He is not recognized by the F.C.I.
|Historically, the Bankhar was an inseparable part of the nomadic herder's life. The traditional greeting when approaching a Mongolian ger is to say "Hold your dog!".
In Mongolia, Bankhar dogs are believed to be "of the same spirit" as humans, and dogs are the only animals to have been given a name. When a Bankhar dies, its remains are usually placed on top of a mountain, so it's closer to the gods and the spirit world, and so people don't walk on its bones. It is believed that humans can be reincarnated as dogs and dogs as humans. At death, a dog's tail is cut off so that if its spirit is reborn human, the human has no embarrassing tail.
Dogs were and are an enormous source of pride for nomadic families. Unfortunately, over the last 80 years, modern breeds have been introduced to Mongolia. Bankhars, historically the only dogs in Mongolia, are now very rare.
Bankhar dogs are an ancient breed, not a breed but a type of dog formed by thousands of years of co-evolution with humans, driven by the need for an efficient guardian of livestock on the Mongolian steppe. Bankhars are big, athletic, protective and need relatively little food for their size. They are perfectly adapted to Mongolia's intense ecosystems.
The Bankhar may also be the ancestor of all cattle guard dogs. Recent studies indicate the origin of the domestic dog in Central Asia around 15,000 years ago. Our DNA samples were used to support this hypothesis and in the paper (in press) on this study, Doug Lally was co-author, among others, with Professor Adam Boyko PHD of Cornel University.
During Mongolia's communist era, which lasted from the 1920s to the 1990s, during which Mongolia was a satellite state of the Soviet Union, Bankhar dogs were released or exterminated when nomads were forcibly relocated to socialist colonies. In addition, Bankhar dogs were targeted because of the misconception that dogs transmit disease to people and livestock. Bankhar skins became fashionable for elegant Russian coats, and the larger dogs were killed to feed the growing dog coat industry.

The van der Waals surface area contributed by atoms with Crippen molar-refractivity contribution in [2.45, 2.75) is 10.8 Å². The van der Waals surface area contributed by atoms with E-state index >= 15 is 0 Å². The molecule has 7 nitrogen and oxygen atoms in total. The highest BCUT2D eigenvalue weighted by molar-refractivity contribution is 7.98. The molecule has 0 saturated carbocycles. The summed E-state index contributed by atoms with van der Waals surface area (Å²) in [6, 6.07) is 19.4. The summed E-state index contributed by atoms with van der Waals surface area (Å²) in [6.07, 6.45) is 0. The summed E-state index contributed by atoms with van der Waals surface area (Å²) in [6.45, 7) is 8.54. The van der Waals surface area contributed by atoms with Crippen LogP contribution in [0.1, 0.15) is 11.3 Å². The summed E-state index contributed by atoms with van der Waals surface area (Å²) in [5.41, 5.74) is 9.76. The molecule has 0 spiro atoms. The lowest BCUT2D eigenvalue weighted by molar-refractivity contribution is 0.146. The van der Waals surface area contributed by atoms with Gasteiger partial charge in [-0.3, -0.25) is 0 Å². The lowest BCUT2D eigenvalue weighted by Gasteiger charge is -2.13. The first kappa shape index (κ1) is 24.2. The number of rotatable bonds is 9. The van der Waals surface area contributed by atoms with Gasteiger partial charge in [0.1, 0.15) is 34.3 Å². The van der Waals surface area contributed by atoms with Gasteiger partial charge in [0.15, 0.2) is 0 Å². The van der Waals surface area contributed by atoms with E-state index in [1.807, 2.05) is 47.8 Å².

In general, the communist education system based in the Soviet Union led to a loss of knowledge about how to breed, train and employ livestock protection dogs.
A current danger to the Bankhar population is cross-breeding with the fashionable Tibetan Mastiff. Mastiffs are genetically distinct from Bankhar and are not working dogs. The mixed Mastiff genes in the Bankhar gene pool have degraded the quality of the Bankhar working dog genes. A few pockets of true Bankhar dogs remain. The Mongolian Bankhar Dog project has identified these dogs using DNA testing and isolated them to breed the next generation of working Bankhar guard dogs.
Livestock Protection Dogs (LPDs) have been used by humans for millennia to protect herds of cattle and domestic goats from predators. The effectiveness of LPDs in reducing livestock predation is well documented on every continent.
Currently, over 50% of sheep farmers in the western USA use livestock protection dogs as part of their management programs.
The Bankhar, like many other livestock guarding dogs across Asia and Europe, is not a breed, but a "Landrace". A landrace is a domesticated animal species that has developed over time by adapting to its natural and cultural environment of agriculture and pastoralism. This is an essential distinction of the word breed. Bankhar dogs have evolved and co-evolved with humans to adapt to a very particular niche. The reason a Bankhar dog looks and behaves the way it does is to maximize its efficiency and effectiveness as a working livestock protection animal.